Confusing Google Drive iOS App Update Giveth and Taketh Away

Automatic Update for Apps on mobile devices is a function many cherish and some stay away from. The benefit is that your Apps get updated automatically. One of the downsides is that sometimes those updates take away features before you’ve had a chance to see what’s up with the update. Google demonstrated that today with an updated release of Google Drive for iOS.

In addition to bringing a nice new feature, the updated Google Drive App now no longer lets users edit their Google Docs or Google Sheets within the App. Instead, if you’re looking to make an edit you’re prompted to download the new Google Docs or Google Sheets App for iOS. Those new stand alone Apps were both just released yesterday. As of this writing, a similar update for Google Drive has not been pushed through for the Android platform, but the two new Docs and Sheets Apps did appear on that platform yesterday.

IMG_0300

Before discussing the ramifications of needing the new Apps to edit documents, let’s first take a look at the new feature that Google added to Google Drive with the update. It’s called Passcode Lock and it let’s you assign a 4-digit passcode to your Google Drive to secure its contents.

You can find the new Passcode Lock feature under Settings. Each iOS device with Drive installed can have a different passcode.

IMG_0301

Once you set a password, you’ll supposedly need to enter that passcode before getting access to the file interface. I say supposedly, because even after closing the App and restarting an iPad Air, I’m still able to access documents stored on Google Drive without having to enter a passcode, so I’m not sure what the timing mechanism is before the passcode is required. You can enable Always Lock in settings to require the passcode anytime the App is opened.

Advertisement

IMG_0302

Since you can set a different passcode for each device, the feature is designed to protect unwanted access to your Google Drive documents from a particular device and not across multiple devices using Google Drive. Enabling Passcode Lock in Google Drive will also enable it in the newly released Google Docs and Google Sheets.

No More Editing in Google Drive

As mentioned above, the new update to Google Drive also removes all editing functionality from within the App. If you tap the familiar pencil icon you’ll be prompted to download and use Google Drive and Google Sheets to edit your documents. In fact if you open the updated Google Drive App you’ll actually get an advertisement for them, if if you’ve already installed them. (Pictured earlier in this post.)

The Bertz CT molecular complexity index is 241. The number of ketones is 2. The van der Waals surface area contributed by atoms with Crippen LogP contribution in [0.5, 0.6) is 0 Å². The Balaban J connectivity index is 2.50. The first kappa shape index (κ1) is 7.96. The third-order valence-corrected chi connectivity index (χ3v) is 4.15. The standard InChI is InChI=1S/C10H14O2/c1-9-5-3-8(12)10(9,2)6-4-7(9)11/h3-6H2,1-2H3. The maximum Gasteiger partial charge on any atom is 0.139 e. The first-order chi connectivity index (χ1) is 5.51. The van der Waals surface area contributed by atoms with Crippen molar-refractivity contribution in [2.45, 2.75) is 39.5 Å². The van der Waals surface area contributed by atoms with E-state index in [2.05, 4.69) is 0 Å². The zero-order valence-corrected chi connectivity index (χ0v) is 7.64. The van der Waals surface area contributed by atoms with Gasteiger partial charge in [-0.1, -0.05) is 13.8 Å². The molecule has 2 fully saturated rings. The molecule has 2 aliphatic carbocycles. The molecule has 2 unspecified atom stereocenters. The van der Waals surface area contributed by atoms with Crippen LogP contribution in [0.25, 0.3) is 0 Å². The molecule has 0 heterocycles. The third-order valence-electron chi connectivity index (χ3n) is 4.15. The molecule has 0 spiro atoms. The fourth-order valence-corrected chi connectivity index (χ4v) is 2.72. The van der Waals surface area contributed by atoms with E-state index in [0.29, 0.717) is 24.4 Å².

To say Google has created a confusing situation would be accurate. A user looking at the update page for the Google Drive App will see a statement saying “Plus: Look for new Docs and Sheets apps in the App Store.”

IMG_0033

That ad mentioned previously also makes no mention that this is a requirement. Certainly the requirement to use the new Apps for editing could have been spelled out more clearly.

Splitting out the editing functionality from Google Drive into the new Apps certainly seems odd given that fundamentally there are no new or different editing features offered in the new Google Docs and Google Sheets standalone Apps. Some users won’t appreciate having to download the new stand alone Apps to replace previous functionality, especially limited functionality.

That is also certainly the case if it results in a loss of functionality. Perhaps it is just me, but there is some new and confusing behavior when working across multiple devices in this new multiple App system. New documents saved to Google Drive from either Microsoft Word or Microsoft Excel on a MacBook Pro will show up in the Google Drive App. Those documents can be opened and viewed. But they do not show up in either Google Drive or Google Sheets, unlike Word and Excel documents that were stored in my Google Drive prior to these new stand alone Apps and the Google Drive update. It is almost like these new documents created on another non-iOS device are orphaned somehow.

Given that the Google Drive App does not tie in with the Open-In functionality in the iOS operating system, it just seems strange that it is possible to open those “orphaned” documents in Word for the iPad or Pages, and not the new Google Pages App.

IMG_0303

Is Google restricting functionality and accessibiltiy to documents created within the new Apps or only those previously stored in Google Drive? Without any clear indication or explanation, it sure feels that way. Which is odd, given how Google Docs led the way in cloud based multi-device support with its web interface.

I’m not sure if this is just a sloppy and hasty roll out by Google in its headlong rush to compete with Microsoft and Apple for your document storage and editing needs, or if it is just bad coding. Either way, Google has created a confusing set of circumstances for iOS users without any benefit of explanation. Given that one of the appeals of the Google Docs experience is its simplicity compared to its competitors, Google has somehow managed to bungle that simplicity with these latest releases.

Comments

  1. Wouter says

    Sounds like they should have just released the new apps. Tests them out with small numbers first. Maybe make them required later.

  2. Ricky says

    I think it’s a very big step backwards. Regular users as I am, don’t like to fill the device with lots of “specialized” apps. In my opinion the strongest side of Drive was multiple docs editing in just one app. Dissapointed. Ricky (from Argentina)

  3. Santiago Gomez says

    Extremely lousy update. Makes no sense at all. Inpossible to switch between docs and a horrible user experience.

Leave a Reply